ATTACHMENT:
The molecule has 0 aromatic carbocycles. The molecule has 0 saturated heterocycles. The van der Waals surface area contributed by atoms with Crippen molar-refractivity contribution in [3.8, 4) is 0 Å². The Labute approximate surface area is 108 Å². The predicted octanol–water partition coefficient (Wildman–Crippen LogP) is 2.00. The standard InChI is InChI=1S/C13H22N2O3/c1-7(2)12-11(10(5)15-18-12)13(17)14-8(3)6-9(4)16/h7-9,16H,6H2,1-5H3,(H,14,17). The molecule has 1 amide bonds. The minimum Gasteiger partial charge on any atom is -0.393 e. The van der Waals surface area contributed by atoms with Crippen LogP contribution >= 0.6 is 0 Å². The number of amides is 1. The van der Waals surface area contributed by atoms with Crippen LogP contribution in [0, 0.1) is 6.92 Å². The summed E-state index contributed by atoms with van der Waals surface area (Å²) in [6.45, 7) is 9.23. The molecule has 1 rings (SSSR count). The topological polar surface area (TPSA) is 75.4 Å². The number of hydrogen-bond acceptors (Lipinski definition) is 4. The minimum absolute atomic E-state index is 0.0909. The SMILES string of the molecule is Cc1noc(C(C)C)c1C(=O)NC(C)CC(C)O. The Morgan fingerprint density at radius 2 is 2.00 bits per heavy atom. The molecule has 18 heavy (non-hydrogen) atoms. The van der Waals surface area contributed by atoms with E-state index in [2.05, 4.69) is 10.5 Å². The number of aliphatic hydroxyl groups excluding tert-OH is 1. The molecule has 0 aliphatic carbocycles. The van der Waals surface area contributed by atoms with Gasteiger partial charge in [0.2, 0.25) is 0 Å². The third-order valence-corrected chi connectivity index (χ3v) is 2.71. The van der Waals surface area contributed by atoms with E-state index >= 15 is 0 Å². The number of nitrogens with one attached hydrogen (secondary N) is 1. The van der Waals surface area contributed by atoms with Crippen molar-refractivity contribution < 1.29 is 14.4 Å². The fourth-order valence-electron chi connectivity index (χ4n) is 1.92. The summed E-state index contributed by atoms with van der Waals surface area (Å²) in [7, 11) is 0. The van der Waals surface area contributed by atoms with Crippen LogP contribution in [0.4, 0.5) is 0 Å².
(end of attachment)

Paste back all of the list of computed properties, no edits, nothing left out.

The molecule has 0 aromatic carbocycles. The molecule has 0 saturated heterocycles. The van der Waals surface area contributed by atoms with Crippen molar-refractivity contribution in [3.8, 4) is 0 Å². The Labute approximate surface area is 108 Å². The predicted octanol–water partition coefficient (Wildman–Crippen LogP) is 2.00. The standard InChI is InChI=1S/C13H22N2O3/c1-7(2)12-11(10(5)15-18-12)13(17)14-8(3)6-9(4)16/h7-9,16H,6H2,1-5H3,(H,14,17). The molecule has 1 amide bonds. The minimum Gasteiger partial charge on any atom is -0.393 e. The van der Waals surface area contributed by atoms with Crippen LogP contribution >= 0.6 is 0 Å². The number of amides is 1. The van der Waals surface area contributed by atoms with Crippen LogP contribution in [0, 0.1) is 6.92 Å². The summed E-state index contributed by atoms with van der Waals surface area (Å²) in [6.45, 7) is 9.23. The molecule has 1 rings (SSSR count). The topological polar surface area (TPSA) is 75.4 Å². The number of hydrogen-bond acceptors (Lipinski definition) is 4. The minimum absolute atomic E-state index is 0.0909. The SMILES string of the molecule is Cc1noc(C(C)C)c1C(=O)NC(C)CC(C)O. The Morgan fingerprint density at radius 2 is 2.00 bits per heavy atom. The molecule has 18 heavy (non-hydrogen) atoms. The van der Waals surface area contributed by atoms with E-state index in [2.05, 4.69) is 10.5 Å². The number of aliphatic hydroxyl groups excluding tert-OH is 1. The molecule has 0 aliphatic carbocycles. The van der Waals surface area contributed by atoms with Gasteiger partial charge in [0.2, 0.25) is 0 Å². The third-order valence-corrected chi connectivity index (χ3v) is 2.71. The van der Waals surface area contributed by atoms with E-state index >= 15 is 0 Å². The number of nitrogens with one attached hydrogen (secondary N) is 1. The van der Waals surface area contributed by atoms with Crippen molar-refractivity contribution < 1.29 is 14.4 Å². The fourth-order valence-electron chi connectivity index (χ4n) is 1.92. The summed E-state index contributed by atoms with van der Waals surface area (Å²) in [7, 11) is 0. The van der Waals surface area contributed by atoms with Crippen LogP contribution in [0.4, 0.5) is 0 Å².